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CR137 Funeral Insurance – eligibility of policyholder


Funeral Insurance – eligibility of policyholder – whether disqualified because he did not belong to a particular trade union


The complainant made application for a funeral policy administered by company X and underwritten by company Y. His application was accepted. Amongst the lives assured was his uncle who qualified as such in terms of the policy provisions. But when he submitted a claim on the death of his uncle company X on behalf of company Y declined it on the grounds that the funeral plan “was a union branded product” and the complainant was not a member of the trade union concerned. The administrator contended that as the proposal form clearly displayed the union logo at the top of the form, the complainant should have been alerted to the fact that the policy was solely intended for union members. The administrator declared the policy null and void and proceeded to do a partial refund of the premium contributions.


Our office took the view that there were two issues that needed to be addressed:

(a) should the claim not be met in full?

(b) alternatively, should there not be a full refund of all premiums paid?

As to the first issue: should the claim not be met?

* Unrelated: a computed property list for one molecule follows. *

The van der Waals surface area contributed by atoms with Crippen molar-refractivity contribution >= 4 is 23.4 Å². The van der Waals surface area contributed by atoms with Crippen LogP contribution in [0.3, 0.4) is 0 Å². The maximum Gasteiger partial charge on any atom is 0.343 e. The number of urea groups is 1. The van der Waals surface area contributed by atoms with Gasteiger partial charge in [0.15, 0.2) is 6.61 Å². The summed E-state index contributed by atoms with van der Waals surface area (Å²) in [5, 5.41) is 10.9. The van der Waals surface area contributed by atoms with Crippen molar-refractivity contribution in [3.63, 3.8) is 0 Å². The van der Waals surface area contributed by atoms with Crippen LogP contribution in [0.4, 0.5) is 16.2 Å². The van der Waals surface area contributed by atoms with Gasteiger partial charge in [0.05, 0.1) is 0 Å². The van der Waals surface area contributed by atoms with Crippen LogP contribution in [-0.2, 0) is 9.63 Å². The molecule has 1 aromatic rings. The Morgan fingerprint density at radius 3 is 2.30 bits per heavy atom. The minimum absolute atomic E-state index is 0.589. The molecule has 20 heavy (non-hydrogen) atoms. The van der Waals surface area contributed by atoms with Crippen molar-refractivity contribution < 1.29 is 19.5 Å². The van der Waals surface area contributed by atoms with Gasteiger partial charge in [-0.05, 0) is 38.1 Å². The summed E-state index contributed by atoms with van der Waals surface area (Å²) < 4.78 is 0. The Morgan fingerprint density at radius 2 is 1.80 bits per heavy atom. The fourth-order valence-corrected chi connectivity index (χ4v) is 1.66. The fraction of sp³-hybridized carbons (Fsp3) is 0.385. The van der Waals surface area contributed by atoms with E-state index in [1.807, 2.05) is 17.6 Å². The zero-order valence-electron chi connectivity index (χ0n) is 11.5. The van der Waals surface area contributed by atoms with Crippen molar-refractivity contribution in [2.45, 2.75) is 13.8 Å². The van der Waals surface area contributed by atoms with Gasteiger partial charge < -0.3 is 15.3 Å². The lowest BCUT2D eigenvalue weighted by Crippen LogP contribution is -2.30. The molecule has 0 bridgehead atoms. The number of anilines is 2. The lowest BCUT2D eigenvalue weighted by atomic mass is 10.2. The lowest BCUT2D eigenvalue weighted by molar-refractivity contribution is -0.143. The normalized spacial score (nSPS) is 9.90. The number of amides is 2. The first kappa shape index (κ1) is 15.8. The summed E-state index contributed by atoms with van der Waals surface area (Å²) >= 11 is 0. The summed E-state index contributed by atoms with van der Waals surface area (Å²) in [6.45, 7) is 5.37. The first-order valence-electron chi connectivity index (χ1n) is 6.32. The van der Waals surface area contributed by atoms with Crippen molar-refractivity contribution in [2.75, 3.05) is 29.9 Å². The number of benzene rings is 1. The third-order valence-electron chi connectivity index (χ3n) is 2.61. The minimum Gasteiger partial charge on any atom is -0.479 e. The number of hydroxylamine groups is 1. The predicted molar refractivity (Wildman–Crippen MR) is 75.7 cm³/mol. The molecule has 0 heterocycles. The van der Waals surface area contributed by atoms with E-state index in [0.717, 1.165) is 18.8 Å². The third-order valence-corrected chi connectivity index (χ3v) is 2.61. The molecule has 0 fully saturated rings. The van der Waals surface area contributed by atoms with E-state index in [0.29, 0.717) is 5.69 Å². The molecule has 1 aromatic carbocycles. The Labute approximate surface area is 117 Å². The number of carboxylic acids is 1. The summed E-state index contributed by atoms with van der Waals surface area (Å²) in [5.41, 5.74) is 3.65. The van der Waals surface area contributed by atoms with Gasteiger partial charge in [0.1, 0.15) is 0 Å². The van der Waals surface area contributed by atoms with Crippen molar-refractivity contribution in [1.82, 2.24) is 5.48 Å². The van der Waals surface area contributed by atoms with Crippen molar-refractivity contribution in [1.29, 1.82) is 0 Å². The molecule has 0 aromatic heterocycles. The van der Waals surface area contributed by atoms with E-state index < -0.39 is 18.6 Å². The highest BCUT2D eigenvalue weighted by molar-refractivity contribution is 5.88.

The complainant made application for insurance; his application, which was in
essence an offer, was duly accepted by the administrator acting on behalf of the
underwriter; the contract was accordingly concluded between the complainant
and the insurer.

There was nothing in the contract itself that stated that only members of the
union would qualify for cover.

We took the view that in the absence of any clause governing the above situation
both the contract and the claim would appear to be valid.

On the alternative cause of action: should a full refund of premiums not be

On the assumption that the administrator was correct in stating that the contract was void because the complainant did not qualify for cover under the terms of the contract, it would follow that the entire policy was not binding on either the complainant or the insurer. It would further follow that the insurer was never at risk. If the contract was not binding and the insurer was never at risk there was no underlying causa for the acceptance of premiums by the insurer. Consequently all the premiums had to be repaid with interest. There was no recourse to the terms of the policy to reduce the sum that had to be repaid since, on this alternative approach, the policy by definition was not binding on either of the parties.


As neither the underwriter nor the administrator could provide us with evidence or comments as to why the claim should not be paid in full, we made a provisional ruling that the death claim should be paid in full.


The administrator did not contest the provisional ruling and proceeded to pay the full death claim with interest, less the partial refund of premiums originally processed.

April 2006

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